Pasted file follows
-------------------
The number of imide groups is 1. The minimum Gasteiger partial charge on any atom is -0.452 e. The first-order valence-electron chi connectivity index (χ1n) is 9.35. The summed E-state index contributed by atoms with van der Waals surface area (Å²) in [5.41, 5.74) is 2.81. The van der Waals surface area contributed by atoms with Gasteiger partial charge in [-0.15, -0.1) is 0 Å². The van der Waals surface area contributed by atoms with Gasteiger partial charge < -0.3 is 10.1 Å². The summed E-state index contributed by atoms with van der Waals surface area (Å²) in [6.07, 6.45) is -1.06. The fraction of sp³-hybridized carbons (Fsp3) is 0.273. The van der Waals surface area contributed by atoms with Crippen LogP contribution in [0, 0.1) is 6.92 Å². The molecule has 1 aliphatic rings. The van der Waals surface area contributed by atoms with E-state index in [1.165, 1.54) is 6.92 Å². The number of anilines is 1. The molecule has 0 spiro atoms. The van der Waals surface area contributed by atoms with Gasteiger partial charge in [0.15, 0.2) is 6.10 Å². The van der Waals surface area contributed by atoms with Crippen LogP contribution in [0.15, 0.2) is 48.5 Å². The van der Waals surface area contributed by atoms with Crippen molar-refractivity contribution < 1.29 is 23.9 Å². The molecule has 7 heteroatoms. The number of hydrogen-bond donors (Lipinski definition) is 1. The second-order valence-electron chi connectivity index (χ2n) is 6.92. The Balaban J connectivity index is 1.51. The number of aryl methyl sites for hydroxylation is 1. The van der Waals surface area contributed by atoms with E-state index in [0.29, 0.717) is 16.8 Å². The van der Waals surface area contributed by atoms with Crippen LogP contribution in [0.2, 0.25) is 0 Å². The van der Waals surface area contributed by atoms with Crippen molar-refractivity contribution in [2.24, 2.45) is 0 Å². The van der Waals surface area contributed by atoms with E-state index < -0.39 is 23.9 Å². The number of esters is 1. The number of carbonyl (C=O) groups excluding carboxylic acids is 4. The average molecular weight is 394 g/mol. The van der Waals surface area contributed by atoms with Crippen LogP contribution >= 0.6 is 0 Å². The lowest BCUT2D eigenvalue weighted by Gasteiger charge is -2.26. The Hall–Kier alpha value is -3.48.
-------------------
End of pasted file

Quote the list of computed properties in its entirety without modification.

The number of imide groups is 1. The minimum Gasteiger partial charge on any atom is -0.452 e. The first-order valence-electron chi connectivity index (χ1n) is 9.35. The summed E-state index contributed by atoms with van der Waals surface area (Å²) in [5.41, 5.74) is 2.81. The van der Waals surface area contributed by atoms with Gasteiger partial charge in [-0.15, -0.1) is 0 Å². The van der Waals surface area contributed by atoms with Gasteiger partial charge < -0.3 is 10.1 Å². The summed E-state index contributed by atoms with van der Waals surface area (Å²) in [6.07, 6.45) is -1.06. The fraction of sp³-hybridized carbons (Fsp3) is 0.273. The van der Waals surface area contributed by atoms with Crippen LogP contribution in [0, 0.1) is 6.92 Å². The molecule has 1 aliphatic rings. The van der Waals surface area contributed by atoms with E-state index in [1.165, 1.54) is 6.92 Å². The number of anilines is 1. The molecule has 0 spiro atoms. The van der Waals surface area contributed by atoms with Gasteiger partial charge in [0.15, 0.2) is 6.10 Å². The van der Waals surface area contributed by atoms with Crippen LogP contribution in [0.15, 0.2) is 48.5 Å². The van der Waals surface area contributed by atoms with Crippen molar-refractivity contribution < 1.29 is 23.9 Å². The molecule has 7 heteroatoms. The number of hydrogen-bond donors (Lipinski definition) is 1. The second-order valence-electron chi connectivity index (χ2n) is 6.92. The Balaban J connectivity index is 1.51. The number of aryl methyl sites for hydroxylation is 1. The van der Waals surface area contributed by atoms with E-state index in [0.29, 0.717) is 16.8 Å². The van der Waals surface area contributed by atoms with Crippen LogP contribution in [0.2, 0.25) is 0 Å². The van der Waals surface area contributed by atoms with Crippen molar-refractivity contribution in [2.24, 2.45) is 0 Å². The van der Waals surface area contributed by atoms with E-state index < -0.39 is 23.9 Å². The number of esters is 1. The number of carbonyl (C=O) groups excluding carboxylic acids is 4. The average molecular weight is 394 g/mol. The van der Waals surface area contributed by atoms with Crippen LogP contribution >= 0.6 is 0 Å². The lowest BCUT2D eigenvalue weighted by Gasteiger charge is -2.26. The Hall–Kier alpha value is -3.48.